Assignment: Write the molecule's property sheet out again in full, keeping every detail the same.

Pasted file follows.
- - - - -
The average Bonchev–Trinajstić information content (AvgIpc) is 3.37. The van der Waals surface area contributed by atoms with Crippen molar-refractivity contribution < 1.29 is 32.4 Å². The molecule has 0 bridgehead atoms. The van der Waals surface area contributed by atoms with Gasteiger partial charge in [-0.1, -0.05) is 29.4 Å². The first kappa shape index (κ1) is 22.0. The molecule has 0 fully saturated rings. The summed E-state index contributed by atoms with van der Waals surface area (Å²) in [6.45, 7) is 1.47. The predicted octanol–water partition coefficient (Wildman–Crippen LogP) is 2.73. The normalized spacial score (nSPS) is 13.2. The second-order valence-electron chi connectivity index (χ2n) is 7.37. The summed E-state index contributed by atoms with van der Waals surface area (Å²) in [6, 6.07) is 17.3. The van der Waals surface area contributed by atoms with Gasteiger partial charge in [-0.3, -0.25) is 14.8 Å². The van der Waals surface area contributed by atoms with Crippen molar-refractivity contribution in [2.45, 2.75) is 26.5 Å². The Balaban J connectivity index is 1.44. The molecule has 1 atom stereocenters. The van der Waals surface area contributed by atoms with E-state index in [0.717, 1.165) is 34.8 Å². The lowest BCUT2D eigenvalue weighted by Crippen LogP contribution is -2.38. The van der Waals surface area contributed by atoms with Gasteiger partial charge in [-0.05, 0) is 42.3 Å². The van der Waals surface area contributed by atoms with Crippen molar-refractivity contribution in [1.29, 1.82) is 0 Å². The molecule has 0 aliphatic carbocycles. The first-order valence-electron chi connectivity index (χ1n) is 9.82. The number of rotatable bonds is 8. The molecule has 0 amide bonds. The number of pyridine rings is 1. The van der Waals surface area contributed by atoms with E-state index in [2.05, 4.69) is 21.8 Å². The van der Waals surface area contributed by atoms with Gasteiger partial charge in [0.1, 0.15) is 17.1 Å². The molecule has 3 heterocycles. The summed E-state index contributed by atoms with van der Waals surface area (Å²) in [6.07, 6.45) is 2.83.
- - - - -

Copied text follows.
The average Bonchev–Trinajstić information content (AvgIpc) is 3.37. The van der Waals surface area contributed by atoms with Crippen molar-refractivity contribution < 1.29 is 32.4 Å². The molecule has 0 bridgehead atoms. The van der Waals surface area contributed by atoms with Gasteiger partial charge in [-0.1, -0.05) is 29.4 Å². The first kappa shape index (κ1) is 22.0. The molecule has 0 fully saturated rings. The summed E-state index contributed by atoms with van der Waals surface area (Å²) in [6.45, 7) is 1.47. The predicted octanol–water partition coefficient (Wildman–Crippen LogP) is 2.73. The normalized spacial score (nSPS) is 13.2. The second-order valence-electron chi connectivity index (χ2n) is 7.37. The summed E-state index contributed by atoms with van der Waals surface area (Å²) in [6, 6.07) is 17.3. The van der Waals surface area contributed by atoms with Gasteiger partial charge in [-0.3, -0.25) is 14.8 Å². The van der Waals surface area contributed by atoms with Crippen molar-refractivity contribution in [2.45, 2.75) is 26.5 Å². The Balaban J connectivity index is 1.44. The molecule has 1 atom stereocenters. The van der Waals surface area contributed by atoms with E-state index in [0.717, 1.165) is 34.8 Å². The lowest BCUT2D eigenvalue weighted by Crippen LogP contribution is -2.38. The van der Waals surface area contributed by atoms with Gasteiger partial charge in [-0.05, 0) is 42.3 Å². The van der Waals surface area contributed by atoms with Crippen molar-refractivity contribution in [1.29, 1.82) is 0 Å². The molecule has 0 aliphatic carbocycles. The first-order valence-electron chi connectivity index (χ1n) is 9.82. The number of rotatable bonds is 8. The molecule has 0 amide bonds. The number of pyridine rings is 1. The van der Waals surface area contributed by atoms with E-state index in [2.05, 4.69) is 21.8 Å². The van der Waals surface area contributed by atoms with Gasteiger partial charge in [0.1, 0.15) is 17.1 Å². The molecule has 3 heterocycles. The summed E-state index contributed by atoms with van der Waals surface area (Å²) in [6.07, 6.45) is 2.83.